Posted by: bkivey | 8 October 2012

Success In Spite of Failure

On 7 October the second Space X launch, and first operational mission, lifted off from Cape Canaveral on the way to the International Space Station. Aside from the fact that a private company is on it’s way to providing  launch and return service to Low Earth Orbit, this particular launch was remarkable for what happened on the way to orbit.

About a minute and a half into launch, the #1 engine failed. Video shows a bright flare and large pieces coming off the vehicle.  Opinion differs on whether this was an explosion or not; the verbiage used is ‘rapid unscheduled dis-assembly’, the fact is that an engine left the party in a rather spectacular fashion. The fail-safe systems failed safe; the vehicle remained intact, and the flight control software was able to use the other eight engines to achieve a useful orbit. This makes Falcon 9 the only current launch vehicle with a demonstrated capability to operate successfully after major system failure. This isn’t unique among American spacecraft.  Saturn V experienced engine failure on Apollo 6 and 13, and successfully reached orbit on both occasions.

I’m sure that the engineers at Space X are working long hours to understand the cause of failure, a job complicated by lack of access to the failed part. Customers might be nervous about putting multimillion dollar payloads on a vehicle that might fail. On the other hand, I suspect that morale at Space X is pretty high. While the company would prefer the vehicle not fail, they, and potential customers, know that a catastrophic engine failure won’t necessarily kill the mission. That’s a significant competitive advantage in the high-stakes world of space launch.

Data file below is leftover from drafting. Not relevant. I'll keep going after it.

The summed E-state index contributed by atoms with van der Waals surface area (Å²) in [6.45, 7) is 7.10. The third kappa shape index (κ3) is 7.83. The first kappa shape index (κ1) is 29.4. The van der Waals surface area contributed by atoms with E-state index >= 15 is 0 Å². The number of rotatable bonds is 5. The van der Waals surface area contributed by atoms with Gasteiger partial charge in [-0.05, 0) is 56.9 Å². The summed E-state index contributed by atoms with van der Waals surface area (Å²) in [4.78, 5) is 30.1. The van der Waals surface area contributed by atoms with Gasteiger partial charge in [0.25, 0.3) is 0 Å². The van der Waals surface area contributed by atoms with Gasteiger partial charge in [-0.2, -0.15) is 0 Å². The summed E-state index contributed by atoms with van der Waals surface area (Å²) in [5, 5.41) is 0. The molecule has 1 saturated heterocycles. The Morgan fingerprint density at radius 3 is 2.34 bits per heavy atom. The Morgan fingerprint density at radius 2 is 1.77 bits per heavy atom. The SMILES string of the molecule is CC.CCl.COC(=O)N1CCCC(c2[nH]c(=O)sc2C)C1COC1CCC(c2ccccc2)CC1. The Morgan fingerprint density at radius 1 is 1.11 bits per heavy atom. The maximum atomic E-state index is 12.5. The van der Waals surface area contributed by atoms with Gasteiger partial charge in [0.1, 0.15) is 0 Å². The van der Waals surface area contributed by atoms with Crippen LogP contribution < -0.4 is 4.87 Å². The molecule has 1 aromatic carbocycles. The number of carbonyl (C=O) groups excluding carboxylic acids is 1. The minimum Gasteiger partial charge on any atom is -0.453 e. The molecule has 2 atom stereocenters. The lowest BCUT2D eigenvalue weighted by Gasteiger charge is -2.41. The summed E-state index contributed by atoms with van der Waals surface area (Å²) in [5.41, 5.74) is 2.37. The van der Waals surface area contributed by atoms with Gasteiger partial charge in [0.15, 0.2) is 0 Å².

Fun with Engineering Terminology

Technical reports, by their nature, tend to be rather dry. Technical people deal in hard facts, and are trained to use very precise language in a conservative manner, and most technical folks aren’t good writers. These factors often make for tedious reading. It’s also why terms like ‘rapid unscheduled dis-assembly’ are used instead of the more descriptive, but less precise, ‘that shit blew up’. Technical language can strike a non-technical person as humorous, opaque, or both. You can have some fun with it.

  • Rapid unscheduled dis-assembly – see above.
  • Rapid scheduled dis-assembly – test-to-failure
  • Unscheduled dis-assembly – damaged through unforeseen action.  Ex.: someone ran a forklift into it.
  • Scheduled dis-assembly – something we actually planned.

 

Miscellaneous Items

A very impressive collection of LEGO works by artistic people .

A video of the world’s largest operational steam locomotive in revenue service. In 2008.

 

 

 

 

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